A criminal complaint filed against New York Governor Andrew Cuomo could lead to a misdemeanor charge, or "possibly a couple," the Albany County sheriff said during a Saturday press conference.
The criminal complaint was filed by Cuomo's former aide — one of 11 women accusing Cuomo of sexual harassment. She filed her accusations with the county sheriff just days after the New York state attorney general released the results of, which found that the governor had "engaged in a pattern of inappropriate conduct" with her, including multiple incidents of groping.
Albany County Sheriff Craig Apple said his office will now undertake a criminal investigation based on the aide's complaint. Apple detailed the next steps, which he said would include further investigation before he could make a determination about possible criminal charges.
"We're not going to rush this because of who he is. We're not gonna delay it because who he is," Apple said. "We're going to conduct a very comprehensive investigation, and when the facts and all the data and the evidence is compiled, we'll make a decision at that point."
Apple said that based on his preliminary review of the report, the allegations could amount to a misdemeanor charge or charges, and possibly lead to the governor's arrest.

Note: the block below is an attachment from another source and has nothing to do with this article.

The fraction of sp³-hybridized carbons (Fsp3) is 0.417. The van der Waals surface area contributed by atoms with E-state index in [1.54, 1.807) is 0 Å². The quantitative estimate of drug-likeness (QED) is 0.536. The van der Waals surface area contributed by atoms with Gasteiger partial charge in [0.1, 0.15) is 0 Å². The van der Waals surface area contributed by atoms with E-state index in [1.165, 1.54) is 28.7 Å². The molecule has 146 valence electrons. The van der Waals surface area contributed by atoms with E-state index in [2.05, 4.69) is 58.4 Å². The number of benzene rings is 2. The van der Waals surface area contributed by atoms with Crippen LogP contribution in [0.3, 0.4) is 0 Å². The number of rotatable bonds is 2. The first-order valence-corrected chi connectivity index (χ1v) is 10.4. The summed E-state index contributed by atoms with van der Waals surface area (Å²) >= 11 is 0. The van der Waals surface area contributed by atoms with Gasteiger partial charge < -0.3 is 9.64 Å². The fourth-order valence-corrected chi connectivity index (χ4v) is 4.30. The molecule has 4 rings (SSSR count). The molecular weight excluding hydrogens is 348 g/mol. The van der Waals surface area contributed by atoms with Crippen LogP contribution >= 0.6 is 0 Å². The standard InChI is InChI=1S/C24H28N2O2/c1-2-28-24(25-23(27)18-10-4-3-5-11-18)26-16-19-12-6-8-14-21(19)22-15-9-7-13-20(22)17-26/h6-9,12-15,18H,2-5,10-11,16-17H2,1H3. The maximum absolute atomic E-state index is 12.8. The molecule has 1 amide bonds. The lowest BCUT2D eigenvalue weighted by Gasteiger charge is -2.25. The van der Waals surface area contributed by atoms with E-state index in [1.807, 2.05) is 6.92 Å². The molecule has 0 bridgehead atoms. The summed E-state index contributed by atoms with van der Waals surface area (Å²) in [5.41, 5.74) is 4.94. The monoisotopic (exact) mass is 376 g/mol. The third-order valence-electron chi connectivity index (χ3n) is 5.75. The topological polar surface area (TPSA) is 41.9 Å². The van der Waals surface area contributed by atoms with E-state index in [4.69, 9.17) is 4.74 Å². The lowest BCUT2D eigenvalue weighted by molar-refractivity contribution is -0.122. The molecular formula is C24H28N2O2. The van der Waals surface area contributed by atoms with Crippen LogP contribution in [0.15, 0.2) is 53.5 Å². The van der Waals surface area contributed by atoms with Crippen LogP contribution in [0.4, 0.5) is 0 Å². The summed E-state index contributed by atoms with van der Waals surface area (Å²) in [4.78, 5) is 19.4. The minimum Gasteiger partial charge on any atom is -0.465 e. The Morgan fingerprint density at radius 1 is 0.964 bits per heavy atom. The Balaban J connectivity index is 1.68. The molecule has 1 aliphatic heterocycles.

"What I have read so far I can say that, you know, we're floating around a misdemeanor, but again, that's just from the attorney general's report," he said, noting that further investigation is needed.
Apple said his office still planned to conduct an in-depth interview with the victim, and would need to gather more information beyond what was included in the attorney general's investigative report.
Fabien Levy, press secretary and senior advisor for the office of New York Attorney General Letitia James, said in a statement Saturday, "We will cooperate fully with the Albany sheriff and turn over all evidence related to this complainant. Similarly, we will cooperate with all law enforcement agencies, as appropriate."
Apple commended the 11 women for coming forward with their allegations.
"I had a female victim come forward, which had to be the hardest thing she's ever done in her life, and make an allegation of criminal conduct against the governor," Apple said. "We're going to do everything in our power to help her."
The aide, who has not yet been identified, told "CBS This Morning" in an exclusive interview, "What he did to me was a crime. He broke the law." Her full interview will air on "CBS This Morning" on Monday.
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